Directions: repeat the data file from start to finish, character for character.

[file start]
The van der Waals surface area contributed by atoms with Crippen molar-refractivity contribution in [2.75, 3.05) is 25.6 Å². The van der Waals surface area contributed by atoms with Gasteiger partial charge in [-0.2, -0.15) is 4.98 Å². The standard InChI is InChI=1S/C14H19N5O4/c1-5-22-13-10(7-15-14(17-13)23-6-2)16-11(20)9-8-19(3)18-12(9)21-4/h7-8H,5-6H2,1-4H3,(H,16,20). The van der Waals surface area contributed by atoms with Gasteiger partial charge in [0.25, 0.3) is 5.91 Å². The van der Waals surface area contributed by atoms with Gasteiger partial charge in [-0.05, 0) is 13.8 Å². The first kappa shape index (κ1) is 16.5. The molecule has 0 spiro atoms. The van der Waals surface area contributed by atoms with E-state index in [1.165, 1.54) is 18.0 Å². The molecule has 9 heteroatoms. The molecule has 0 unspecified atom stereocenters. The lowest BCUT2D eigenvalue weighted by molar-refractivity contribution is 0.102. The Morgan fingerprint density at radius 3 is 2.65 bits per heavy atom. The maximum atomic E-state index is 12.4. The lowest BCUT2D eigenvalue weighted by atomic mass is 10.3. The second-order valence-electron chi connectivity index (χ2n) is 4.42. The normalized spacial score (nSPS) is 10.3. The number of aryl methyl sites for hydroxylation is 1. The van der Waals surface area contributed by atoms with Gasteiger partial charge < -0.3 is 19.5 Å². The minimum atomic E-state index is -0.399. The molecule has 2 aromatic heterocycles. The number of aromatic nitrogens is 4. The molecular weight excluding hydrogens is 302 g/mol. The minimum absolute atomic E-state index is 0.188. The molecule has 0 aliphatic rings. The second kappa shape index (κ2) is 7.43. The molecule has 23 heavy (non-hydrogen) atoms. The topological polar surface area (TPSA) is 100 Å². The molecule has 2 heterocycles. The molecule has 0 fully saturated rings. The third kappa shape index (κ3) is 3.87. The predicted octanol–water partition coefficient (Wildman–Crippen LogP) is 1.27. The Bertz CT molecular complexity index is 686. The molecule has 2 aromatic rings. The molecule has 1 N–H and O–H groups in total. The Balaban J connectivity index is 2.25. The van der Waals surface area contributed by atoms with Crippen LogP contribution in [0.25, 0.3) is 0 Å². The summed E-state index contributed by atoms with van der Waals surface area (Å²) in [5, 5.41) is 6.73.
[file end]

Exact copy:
The van der Waals surface area contributed by atoms with Crippen molar-refractivity contribution in [2.75, 3.05) is 25.6 Å². The van der Waals surface area contributed by atoms with Gasteiger partial charge in [-0.2, -0.15) is 4.98 Å². The standard InChI is InChI=1S/C14H19N5O4/c1-5-22-13-10(7-15-14(17-13)23-6-2)16-11(20)9-8-19(3)18-12(9)21-4/h7-8H,5-6H2,1-4H3,(H,16,20). The van der Waals surface area contributed by atoms with Gasteiger partial charge in [0.25, 0.3) is 5.91 Å². The van der Waals surface area contributed by atoms with Gasteiger partial charge in [-0.05, 0) is 13.8 Å². The first kappa shape index (κ1) is 16.5. The molecule has 0 spiro atoms. The van der Waals surface area contributed by atoms with E-state index in [1.165, 1.54) is 18.0 Å². The molecule has 9 heteroatoms. The molecule has 0 unspecified atom stereocenters. The lowest BCUT2D eigenvalue weighted by molar-refractivity contribution is 0.102. The Morgan fingerprint density at radius 3 is 2.65 bits per heavy atom. The maximum atomic E-state index is 12.4. The lowest BCUT2D eigenvalue weighted by atomic mass is 10.3. The second-order valence-electron chi connectivity index (χ2n) is 4.42. The normalized spacial score (nSPS) is 10.3. The number of aryl methyl sites for hydroxylation is 1. The van der Waals surface area contributed by atoms with Gasteiger partial charge < -0.3 is 19.5 Å². The minimum atomic E-state index is -0.399. The molecule has 2 aromatic heterocycles. The number of aromatic nitrogens is 4. The molecular weight excluding hydrogens is 302 g/mol. The minimum absolute atomic E-state index is 0.188. The molecule has 0 aliphatic rings. The second kappa shape index (κ2) is 7.43. The molecule has 23 heavy (non-hydrogen) atoms. The topological polar surface area (TPSA) is 100 Å². The molecule has 2 heterocycles. The molecule has 0 fully saturated rings. The third kappa shape index (κ3) is 3.87. The predicted octanol–water partition coefficient (Wildman–Crippen LogP) is 1.27. The Bertz CT molecular complexity index is 686. The molecule has 2 aromatic rings. The molecule has 1 N–H and O–H groups in total. The Balaban J connectivity index is 2.25. The van der Waals surface area contributed by atoms with Crippen LogP contribution in [0.25, 0.3) is 0 Å². The summed E-state index contributed by atoms with van der Waals surface area (Å²) in [5, 5.41) is 6.73.